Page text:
I like to think the Great Spirit still speaks to us. The timing of events at two places in my life led me to believe that someone somewhere was sending me a message. When Craig and I lived through repeated crises, the arrival of Phoebe Dawn was a miracle. Timing was critical. She was born on March 2, 1984. We met her and brought her home on March 5, three days later. Before the end of March, Craig was in the hospital. Had she been an April baby, we’d never have met the precious child who gave Craig the inspiration and drive to fight for his life and gave me purpose to carry on after he was gone. I thought, and still do, she was a gift from God. 4 Phoebe Dawn, a ray of sunshine

Q:        And the second place when you felt a supernatural nudge?

A:        That has to do with my efforts to record the story over the last four years. During the year following my father’s death, the very same pastor who had been with us through the loss of our babies, who had preached at their graveside services, came back into my life. He was sent to my current church. I felt it was a sign.

Additionally the year 2012 was the year I was pulling the story from my journals. Much of the tale takes place in 1984, a leap year. The year 2012 also was a leap year, the seventh leap year since 1984, and the very first year since then when the calendar days exactly meshed with the days of the week all year long. As I wrote, it was almost as if I was reliving that time twenty-eight years ago. Every event became vivid in my mind. Coincidence? Perhaps. But if so, a strange one I could never have foreseen.

Q:        Where do you go from here?

A:        I’m not sure. The books are printed. Once again, my shy nature balks at putting them out for strangers to read. But if someone wants a copy, they are available. Someday, there may be an e-version. That will be another adventure for me, a new learning experience.

Q:        You’d just let the books sit in your closet?

A:        I still find it a little bit hard to believe anyone would actually want to read it. I have been operating for the last four years under the premise that I was supposed to write the book. I was directed—ordered—to do it. I couldn’t stop if I wanted to. Somebody somewhere needed my story or would need it. When it was ready, they would be led to it somehow.

As I get older, I find fewer and fewer things that I am certain of. There are so many differences among us, so many opinions, so many arguments. But one thing I still firmly believe is that we are here to help each other. Whether neighbors in our home towns need assistance, or people in Bangladesh and the Maldives who are watching their homes disappear under a rising sea, we are called to help.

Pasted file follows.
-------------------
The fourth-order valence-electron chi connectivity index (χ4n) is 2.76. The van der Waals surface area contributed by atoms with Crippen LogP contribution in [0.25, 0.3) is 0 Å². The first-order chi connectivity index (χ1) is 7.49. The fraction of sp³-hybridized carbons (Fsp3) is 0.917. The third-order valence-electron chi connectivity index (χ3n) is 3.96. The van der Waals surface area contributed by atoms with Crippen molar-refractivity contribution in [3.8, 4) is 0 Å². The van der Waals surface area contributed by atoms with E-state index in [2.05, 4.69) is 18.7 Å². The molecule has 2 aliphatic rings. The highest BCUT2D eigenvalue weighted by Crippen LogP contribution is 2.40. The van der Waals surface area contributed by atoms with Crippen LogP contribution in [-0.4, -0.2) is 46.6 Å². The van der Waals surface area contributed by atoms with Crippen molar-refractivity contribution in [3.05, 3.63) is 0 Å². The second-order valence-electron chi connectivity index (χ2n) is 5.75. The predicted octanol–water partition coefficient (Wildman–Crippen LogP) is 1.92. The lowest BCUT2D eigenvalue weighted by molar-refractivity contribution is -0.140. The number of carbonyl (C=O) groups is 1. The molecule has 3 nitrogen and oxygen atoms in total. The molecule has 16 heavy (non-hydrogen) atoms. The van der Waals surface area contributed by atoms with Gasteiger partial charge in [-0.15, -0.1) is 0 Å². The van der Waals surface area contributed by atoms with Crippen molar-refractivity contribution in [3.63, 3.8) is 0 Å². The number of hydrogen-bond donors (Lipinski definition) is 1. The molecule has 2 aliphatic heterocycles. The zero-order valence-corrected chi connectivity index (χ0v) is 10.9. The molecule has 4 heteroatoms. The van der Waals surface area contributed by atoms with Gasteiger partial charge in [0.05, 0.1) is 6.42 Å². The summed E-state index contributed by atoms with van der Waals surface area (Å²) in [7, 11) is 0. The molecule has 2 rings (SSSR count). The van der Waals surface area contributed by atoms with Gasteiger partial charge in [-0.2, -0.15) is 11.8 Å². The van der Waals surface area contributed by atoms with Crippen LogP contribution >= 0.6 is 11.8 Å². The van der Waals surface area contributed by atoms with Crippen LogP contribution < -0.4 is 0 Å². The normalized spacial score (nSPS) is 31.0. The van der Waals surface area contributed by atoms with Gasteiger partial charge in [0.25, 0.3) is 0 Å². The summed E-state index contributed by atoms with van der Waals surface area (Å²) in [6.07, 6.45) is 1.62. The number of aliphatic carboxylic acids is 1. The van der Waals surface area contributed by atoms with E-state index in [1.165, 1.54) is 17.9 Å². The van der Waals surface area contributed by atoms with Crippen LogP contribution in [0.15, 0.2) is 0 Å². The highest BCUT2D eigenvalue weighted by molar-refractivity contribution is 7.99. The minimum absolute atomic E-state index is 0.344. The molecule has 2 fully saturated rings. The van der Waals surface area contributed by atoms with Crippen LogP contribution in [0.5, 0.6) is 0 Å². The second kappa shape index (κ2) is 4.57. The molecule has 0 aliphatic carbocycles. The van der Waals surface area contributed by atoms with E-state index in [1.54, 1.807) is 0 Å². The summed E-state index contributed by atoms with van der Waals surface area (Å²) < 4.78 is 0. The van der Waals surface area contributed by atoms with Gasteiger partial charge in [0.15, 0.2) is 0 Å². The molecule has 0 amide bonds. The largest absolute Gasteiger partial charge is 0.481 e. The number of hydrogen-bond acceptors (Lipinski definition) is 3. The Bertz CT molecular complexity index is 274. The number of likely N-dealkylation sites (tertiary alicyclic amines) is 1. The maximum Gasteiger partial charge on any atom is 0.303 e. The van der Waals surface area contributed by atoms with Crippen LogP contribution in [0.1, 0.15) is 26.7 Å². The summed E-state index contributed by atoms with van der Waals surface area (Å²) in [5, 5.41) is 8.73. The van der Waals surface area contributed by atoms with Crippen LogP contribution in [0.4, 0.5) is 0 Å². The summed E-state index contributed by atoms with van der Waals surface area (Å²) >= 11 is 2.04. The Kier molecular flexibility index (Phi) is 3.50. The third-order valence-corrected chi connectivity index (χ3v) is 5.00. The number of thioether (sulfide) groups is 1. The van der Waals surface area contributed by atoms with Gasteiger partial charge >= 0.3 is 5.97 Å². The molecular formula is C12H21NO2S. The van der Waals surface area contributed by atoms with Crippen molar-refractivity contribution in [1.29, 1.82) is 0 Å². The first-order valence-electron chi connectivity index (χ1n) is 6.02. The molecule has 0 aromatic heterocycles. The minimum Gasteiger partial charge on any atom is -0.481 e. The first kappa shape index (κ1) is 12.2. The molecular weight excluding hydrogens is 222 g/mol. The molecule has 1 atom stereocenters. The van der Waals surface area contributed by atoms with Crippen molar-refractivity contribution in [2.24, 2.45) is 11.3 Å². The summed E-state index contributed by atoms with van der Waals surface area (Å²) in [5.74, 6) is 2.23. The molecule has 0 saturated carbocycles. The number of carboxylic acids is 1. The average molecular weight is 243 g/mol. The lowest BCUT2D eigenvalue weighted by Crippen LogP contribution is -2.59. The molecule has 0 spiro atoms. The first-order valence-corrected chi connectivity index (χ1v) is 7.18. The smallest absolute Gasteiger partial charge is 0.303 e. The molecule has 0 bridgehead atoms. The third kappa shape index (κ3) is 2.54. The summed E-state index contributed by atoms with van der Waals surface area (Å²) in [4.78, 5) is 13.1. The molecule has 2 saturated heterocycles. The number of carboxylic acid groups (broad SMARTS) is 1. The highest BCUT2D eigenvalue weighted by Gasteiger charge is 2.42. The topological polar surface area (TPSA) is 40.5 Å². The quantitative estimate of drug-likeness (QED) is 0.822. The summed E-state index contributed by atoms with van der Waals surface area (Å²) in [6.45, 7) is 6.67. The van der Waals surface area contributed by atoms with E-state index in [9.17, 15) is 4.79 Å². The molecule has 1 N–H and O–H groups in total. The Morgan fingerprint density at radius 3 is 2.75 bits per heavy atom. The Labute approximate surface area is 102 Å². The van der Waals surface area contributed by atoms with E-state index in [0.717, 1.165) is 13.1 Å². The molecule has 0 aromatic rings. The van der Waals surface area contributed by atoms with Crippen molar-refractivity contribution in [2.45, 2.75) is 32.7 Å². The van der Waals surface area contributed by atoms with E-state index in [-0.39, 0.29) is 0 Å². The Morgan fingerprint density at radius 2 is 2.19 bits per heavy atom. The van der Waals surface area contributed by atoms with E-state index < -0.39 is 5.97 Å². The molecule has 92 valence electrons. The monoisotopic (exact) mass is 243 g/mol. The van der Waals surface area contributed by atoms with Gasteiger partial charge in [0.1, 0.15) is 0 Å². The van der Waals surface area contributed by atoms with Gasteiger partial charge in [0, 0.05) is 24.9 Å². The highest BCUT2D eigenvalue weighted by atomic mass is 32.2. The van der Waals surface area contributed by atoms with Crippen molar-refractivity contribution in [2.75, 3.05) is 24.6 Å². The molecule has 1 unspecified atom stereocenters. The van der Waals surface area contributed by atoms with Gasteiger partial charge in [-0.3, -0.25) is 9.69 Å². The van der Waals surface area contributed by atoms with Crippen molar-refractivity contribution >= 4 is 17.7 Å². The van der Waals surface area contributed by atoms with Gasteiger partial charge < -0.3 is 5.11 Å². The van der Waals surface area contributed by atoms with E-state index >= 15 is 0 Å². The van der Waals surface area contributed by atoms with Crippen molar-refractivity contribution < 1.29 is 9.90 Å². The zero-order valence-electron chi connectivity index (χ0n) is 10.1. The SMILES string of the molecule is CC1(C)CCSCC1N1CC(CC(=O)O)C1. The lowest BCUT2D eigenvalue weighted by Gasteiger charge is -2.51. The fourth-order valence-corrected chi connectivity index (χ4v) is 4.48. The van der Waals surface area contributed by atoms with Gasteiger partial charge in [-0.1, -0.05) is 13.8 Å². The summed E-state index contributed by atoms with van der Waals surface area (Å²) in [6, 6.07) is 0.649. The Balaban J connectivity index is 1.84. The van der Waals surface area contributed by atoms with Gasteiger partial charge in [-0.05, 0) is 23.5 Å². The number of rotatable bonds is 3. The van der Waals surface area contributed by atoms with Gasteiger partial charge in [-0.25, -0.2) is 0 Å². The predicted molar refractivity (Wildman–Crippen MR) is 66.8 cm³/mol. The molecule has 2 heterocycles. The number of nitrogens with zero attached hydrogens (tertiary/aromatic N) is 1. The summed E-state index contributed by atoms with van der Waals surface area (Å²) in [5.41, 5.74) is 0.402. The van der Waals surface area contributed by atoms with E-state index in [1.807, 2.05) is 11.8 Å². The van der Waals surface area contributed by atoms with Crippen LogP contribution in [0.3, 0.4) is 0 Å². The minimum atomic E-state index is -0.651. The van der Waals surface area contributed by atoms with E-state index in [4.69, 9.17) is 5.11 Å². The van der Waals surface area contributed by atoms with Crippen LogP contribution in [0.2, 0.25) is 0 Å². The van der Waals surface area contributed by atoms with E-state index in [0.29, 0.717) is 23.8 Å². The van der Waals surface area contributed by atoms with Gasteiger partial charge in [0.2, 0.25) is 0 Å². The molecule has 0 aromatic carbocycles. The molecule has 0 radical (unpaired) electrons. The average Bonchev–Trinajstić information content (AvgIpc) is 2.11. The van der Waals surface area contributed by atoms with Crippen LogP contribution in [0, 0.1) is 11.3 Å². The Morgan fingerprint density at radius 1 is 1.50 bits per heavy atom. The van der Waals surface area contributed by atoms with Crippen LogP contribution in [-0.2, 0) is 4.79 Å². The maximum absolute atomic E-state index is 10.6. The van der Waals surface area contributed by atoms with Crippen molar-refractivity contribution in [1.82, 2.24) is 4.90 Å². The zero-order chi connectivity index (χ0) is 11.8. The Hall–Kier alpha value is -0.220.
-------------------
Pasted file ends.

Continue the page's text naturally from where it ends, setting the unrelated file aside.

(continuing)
Other creatures might need help too. Perhaps a wild kitten has fallen between bales in a haystack, Monarch butterflies can’t find the milkweed they need to feed new generations, the birds on Midway Island strangle in human trash, or the arctic ice of the polar bears recedes further every summer. These fellow passengers on spaceship Earth also beg for assistance.

Or maybe it’s a mother, grieving for a lost child, or a young widow facing an uncertain future. If we’re not here to help, what are we doing here anyway? The needs are there. The opportunities to get involved are endless.

5 Silhouette for wedding invitation

Q:        Do you have any parting words?

A:        My wish for each of you is that you will be able to meet the winds of your life head-on, and learn how to soar through troubled times.

For myself, I feel most satisfied when my days include time spent writing. I’ve already started a novel about a piano tuner who solves a mystery by uncovering clues hidden in various pianos she tunes. It’s received hearty endorsements from instructors at two writing workshops I attended this summer, and I’m excited to continue writing. I’ll have to step up my time table, however. I may not be around for another three decades—and I have more ideas hatching all the time.

Q:        What about your memoir? What’s it really about?

A:        A short summary of In the Shadow of the Wind: A Story of Love, Loss and Finding Life Again:

Following a series of tragic losses, thirty-year old Ann Darr struggles alone in a strange and frightening world.  The young widow and bereaved mother retreats to the wilderness for comfort and healing. Planning to stay forty days, she sets up a solitary camp on the river bank of her family’s abandoned farm homestead. Marooned by rising flood waters after only a few days, she faces her own mortality.

There is life after loss. Through a sequence of extraordinary events, In the Shadow of the Wind tells how one ordinary woman learns to dance on the threshold of fear, to cherish every moment of life, and to believe in her inner resources to conquer adversity.

Part 3 Forty Days in the Wilderness

Q:          Where can I find a copy of this book?

A:          Right now, they are in my closet. If you are interested in purchasing a copy, either reply to this post or send me a private message on Facebook (Ann Fell, FHSU) to let me know how to reach you.